He loves and hates his mother as Coetzee the writer loves and hates many of his female characters. He describes himself as twice-born: once from woman and once from the family farm in Voelfontein. And it is here, where they visit once a year, the young John feels most at home. He “loves every stone of it, every bush, every blade of grass, loves the birds that give it its name, birds that as dusk falls gather in their thousands in the trees around the fountain, calling to each other, murmuring, ruffling their feathers, settling in for the night.” It is is a place he feels free, and a place he returns to in Summertime. “The farm is his secret fate.”

The landscapes of his fiction are scattered throughout, most notably in the relationship he feels for Voelfontein which mirrors that of the farm in
Life and Times of Michael K. Yet what is perhaps most skilled in Boyhood is that it does not read as a work of revisionist history, demonstrating that the young Coetzee was always destined to be a writer. As in Youth it rarely evident that he is to become one of the leading novelists of his generation. At the end, however, there is a tantalising clue. Boyhood ends, as many do, with the death of a relative and John wondering what will happen to her stockpile of stories. Who will remember them now that she is gone?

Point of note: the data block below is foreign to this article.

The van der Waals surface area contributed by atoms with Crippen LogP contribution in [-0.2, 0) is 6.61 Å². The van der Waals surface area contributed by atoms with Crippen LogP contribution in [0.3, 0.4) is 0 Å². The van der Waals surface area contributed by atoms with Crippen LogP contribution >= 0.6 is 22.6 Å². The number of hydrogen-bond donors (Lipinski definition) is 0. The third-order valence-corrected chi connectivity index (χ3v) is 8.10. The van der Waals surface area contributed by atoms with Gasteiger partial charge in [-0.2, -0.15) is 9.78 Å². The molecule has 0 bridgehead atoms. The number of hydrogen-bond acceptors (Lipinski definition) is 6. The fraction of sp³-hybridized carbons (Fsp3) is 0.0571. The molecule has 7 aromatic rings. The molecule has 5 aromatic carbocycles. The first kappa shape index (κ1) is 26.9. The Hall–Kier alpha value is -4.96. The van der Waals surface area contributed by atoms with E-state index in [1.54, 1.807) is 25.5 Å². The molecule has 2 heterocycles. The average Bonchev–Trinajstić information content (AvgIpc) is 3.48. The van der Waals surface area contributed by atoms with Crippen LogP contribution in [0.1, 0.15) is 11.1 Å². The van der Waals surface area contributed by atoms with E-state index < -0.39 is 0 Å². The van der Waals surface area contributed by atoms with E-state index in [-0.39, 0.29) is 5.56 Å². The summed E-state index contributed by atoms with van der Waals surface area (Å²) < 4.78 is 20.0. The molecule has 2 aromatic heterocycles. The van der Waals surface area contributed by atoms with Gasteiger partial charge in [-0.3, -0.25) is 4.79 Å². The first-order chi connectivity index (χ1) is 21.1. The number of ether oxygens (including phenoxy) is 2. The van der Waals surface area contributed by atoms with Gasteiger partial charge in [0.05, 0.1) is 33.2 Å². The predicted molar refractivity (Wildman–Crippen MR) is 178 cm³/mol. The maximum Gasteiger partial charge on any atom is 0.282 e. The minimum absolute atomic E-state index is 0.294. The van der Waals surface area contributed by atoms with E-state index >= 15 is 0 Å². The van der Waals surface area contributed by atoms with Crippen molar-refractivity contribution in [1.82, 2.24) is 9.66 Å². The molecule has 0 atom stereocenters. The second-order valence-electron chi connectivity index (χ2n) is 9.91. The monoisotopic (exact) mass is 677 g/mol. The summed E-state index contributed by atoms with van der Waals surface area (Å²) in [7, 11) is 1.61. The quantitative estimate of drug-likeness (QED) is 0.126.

is a very real, very honest account of childhood, with its joys – cycling around the neighbourhood and going to the cinema – as well as its struggles. As a work of autobiography it is a warm and funny, yet run through with deep discomfort. As with all biographies, it says as much about the person writing it as it does its subject but what resounds throughout is a sense of childhood, a sense that even if it is partly Coetzee projecting his adult self onto the person he was, he is aware enough, and skilled enough as a storyteller, to inhabit his character. The result is one of the richest and most rewarding insights into the experience of childhood you will ever read.

7 out of 10